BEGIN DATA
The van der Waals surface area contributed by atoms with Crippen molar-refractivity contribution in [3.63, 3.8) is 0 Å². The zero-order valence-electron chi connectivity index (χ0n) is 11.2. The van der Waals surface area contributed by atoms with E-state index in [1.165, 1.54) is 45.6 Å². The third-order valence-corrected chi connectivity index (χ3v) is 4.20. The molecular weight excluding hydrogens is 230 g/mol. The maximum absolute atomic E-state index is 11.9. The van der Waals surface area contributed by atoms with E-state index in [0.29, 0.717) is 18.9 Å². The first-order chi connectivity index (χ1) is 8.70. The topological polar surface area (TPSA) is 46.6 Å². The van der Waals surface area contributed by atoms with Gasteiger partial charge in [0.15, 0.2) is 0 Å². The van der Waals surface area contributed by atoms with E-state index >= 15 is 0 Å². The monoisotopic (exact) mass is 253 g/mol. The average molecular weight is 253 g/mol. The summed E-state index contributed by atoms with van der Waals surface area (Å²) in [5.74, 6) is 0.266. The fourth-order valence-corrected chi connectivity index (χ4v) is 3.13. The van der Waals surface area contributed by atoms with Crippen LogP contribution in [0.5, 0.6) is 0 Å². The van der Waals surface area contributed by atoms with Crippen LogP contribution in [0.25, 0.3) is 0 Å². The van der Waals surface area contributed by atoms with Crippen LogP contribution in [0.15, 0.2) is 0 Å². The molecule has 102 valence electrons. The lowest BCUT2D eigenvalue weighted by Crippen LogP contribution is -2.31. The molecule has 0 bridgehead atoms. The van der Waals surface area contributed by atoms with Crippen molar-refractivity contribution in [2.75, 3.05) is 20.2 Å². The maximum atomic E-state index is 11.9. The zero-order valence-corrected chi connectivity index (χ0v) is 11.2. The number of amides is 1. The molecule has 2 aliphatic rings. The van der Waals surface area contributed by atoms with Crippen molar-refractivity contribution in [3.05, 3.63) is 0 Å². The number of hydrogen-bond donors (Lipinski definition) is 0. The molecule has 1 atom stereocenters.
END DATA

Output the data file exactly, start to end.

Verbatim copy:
The van der Waals surface area contributed by atoms with Crippen molar-refractivity contribution in [3.63, 3.8) is 0 Å². The zero-order valence-electron chi connectivity index (χ0n) is 11.2. The van der Waals surface area contributed by atoms with E-state index in [1.165, 1.54) is 45.6 Å². The third-order valence-corrected chi connectivity index (χ3v) is 4.20. The molecular weight excluding hydrogens is 230 g/mol. The maximum absolute atomic E-state index is 11.9. The van der Waals surface area contributed by atoms with E-state index in [0.29, 0.717) is 18.9 Å². The first-order chi connectivity index (χ1) is 8.70. The topological polar surface area (TPSA) is 46.6 Å². The van der Waals surface area contributed by atoms with Gasteiger partial charge in [0.15, 0.2) is 0 Å². The van der Waals surface area contributed by atoms with E-state index >= 15 is 0 Å². The monoisotopic (exact) mass is 253 g/mol. The average molecular weight is 253 g/mol. The summed E-state index contributed by atoms with van der Waals surface area (Å²) in [5.74, 6) is 0.266. The fourth-order valence-corrected chi connectivity index (χ4v) is 3.13. The van der Waals surface area contributed by atoms with Crippen LogP contribution in [0.5, 0.6) is 0 Å². The van der Waals surface area contributed by atoms with Crippen LogP contribution in [0.25, 0.3) is 0 Å². The van der Waals surface area contributed by atoms with Crippen LogP contribution in [0.15, 0.2) is 0 Å². The molecule has 102 valence electrons. The lowest BCUT2D eigenvalue weighted by Crippen LogP contribution is -2.31. The molecule has 0 bridgehead atoms. The van der Waals surface area contributed by atoms with Crippen molar-refractivity contribution in [2.75, 3.05) is 20.2 Å². The maximum atomic E-state index is 11.9. The zero-order valence-corrected chi connectivity index (χ0v) is 11.2. The number of amides is 1. The molecule has 2 aliphatic rings. The van der Waals surface area contributed by atoms with Crippen molar-refractivity contribution in [3.05, 3.63) is 0 Å². The number of hydrogen-bond donors (Lipinski definition) is 0. The molecule has 1 atom stereocenters.